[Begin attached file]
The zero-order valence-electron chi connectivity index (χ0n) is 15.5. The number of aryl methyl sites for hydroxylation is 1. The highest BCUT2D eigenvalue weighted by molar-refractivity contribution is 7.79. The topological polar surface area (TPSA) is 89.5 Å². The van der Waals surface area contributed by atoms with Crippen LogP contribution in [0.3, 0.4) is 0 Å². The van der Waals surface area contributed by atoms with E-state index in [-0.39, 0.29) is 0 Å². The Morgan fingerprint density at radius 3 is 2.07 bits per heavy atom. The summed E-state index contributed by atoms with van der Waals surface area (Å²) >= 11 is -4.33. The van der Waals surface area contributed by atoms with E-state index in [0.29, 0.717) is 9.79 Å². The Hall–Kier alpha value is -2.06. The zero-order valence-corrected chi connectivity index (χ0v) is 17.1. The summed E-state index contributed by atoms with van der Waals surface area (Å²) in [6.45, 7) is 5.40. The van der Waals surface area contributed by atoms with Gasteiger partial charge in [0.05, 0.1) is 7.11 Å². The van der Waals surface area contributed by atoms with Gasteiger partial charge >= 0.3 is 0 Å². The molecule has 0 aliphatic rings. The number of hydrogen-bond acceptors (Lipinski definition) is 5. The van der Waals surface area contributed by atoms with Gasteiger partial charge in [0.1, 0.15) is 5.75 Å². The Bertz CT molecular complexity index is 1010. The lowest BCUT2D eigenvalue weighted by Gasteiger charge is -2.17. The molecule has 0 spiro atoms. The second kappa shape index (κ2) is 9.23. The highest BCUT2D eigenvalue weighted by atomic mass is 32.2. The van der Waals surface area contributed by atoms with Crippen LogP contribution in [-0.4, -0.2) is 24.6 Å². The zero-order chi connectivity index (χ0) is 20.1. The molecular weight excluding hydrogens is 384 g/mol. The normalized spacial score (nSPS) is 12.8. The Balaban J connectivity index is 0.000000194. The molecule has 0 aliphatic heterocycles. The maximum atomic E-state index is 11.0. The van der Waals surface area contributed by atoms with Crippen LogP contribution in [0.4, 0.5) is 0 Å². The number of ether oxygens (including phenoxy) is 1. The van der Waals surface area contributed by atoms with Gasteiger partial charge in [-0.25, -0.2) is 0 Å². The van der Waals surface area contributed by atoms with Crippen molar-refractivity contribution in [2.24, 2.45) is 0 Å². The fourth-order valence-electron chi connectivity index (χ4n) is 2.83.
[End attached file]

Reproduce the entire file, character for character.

The zero-order valence-electron chi connectivity index (χ0n) is 15.5. The number of aryl methyl sites for hydroxylation is 1. The highest BCUT2D eigenvalue weighted by molar-refractivity contribution is 7.79. The topological polar surface area (TPSA) is 89.5 Å². The van der Waals surface area contributed by atoms with Crippen LogP contribution in [0.3, 0.4) is 0 Å². The van der Waals surface area contributed by atoms with E-state index in [-0.39, 0.29) is 0 Å². The Morgan fingerprint density at radius 3 is 2.07 bits per heavy atom. The summed E-state index contributed by atoms with van der Waals surface area (Å²) >= 11 is -4.33. The van der Waals surface area contributed by atoms with E-state index in [0.29, 0.717) is 9.79 Å². The Hall–Kier alpha value is -2.06. The zero-order valence-corrected chi connectivity index (χ0v) is 17.1. The summed E-state index contributed by atoms with van der Waals surface area (Å²) in [6.45, 7) is 5.40. The van der Waals surface area contributed by atoms with Gasteiger partial charge in [0.05, 0.1) is 7.11 Å². The van der Waals surface area contributed by atoms with Gasteiger partial charge >= 0.3 is 0 Å². The molecule has 0 aliphatic rings. The number of hydrogen-bond acceptors (Lipinski definition) is 5. The van der Waals surface area contributed by atoms with Gasteiger partial charge in [0.1, 0.15) is 5.75 Å². The Bertz CT molecular complexity index is 1010. The lowest BCUT2D eigenvalue weighted by Gasteiger charge is -2.17. The molecule has 0 spiro atoms. The second kappa shape index (κ2) is 9.23. The highest BCUT2D eigenvalue weighted by atomic mass is 32.2. The van der Waals surface area contributed by atoms with Crippen LogP contribution in [-0.4, -0.2) is 24.6 Å². The zero-order chi connectivity index (χ0) is 20.1. The molecular weight excluding hydrogens is 384 g/mol. The normalized spacial score (nSPS) is 12.8. The Balaban J connectivity index is 0.000000194. The molecule has 0 aliphatic heterocycles. The maximum atomic E-state index is 11.0. The van der Waals surface area contributed by atoms with Crippen LogP contribution in [0.4, 0.5) is 0 Å². The number of ether oxygens (including phenoxy) is 1. The van der Waals surface area contributed by atoms with Gasteiger partial charge in [-0.25, -0.2) is 0 Å². The van der Waals surface area contributed by atoms with Crippen molar-refractivity contribution in [2.24, 2.45) is 0 Å². The fourth-order valence-electron chi connectivity index (χ4n) is 2.83.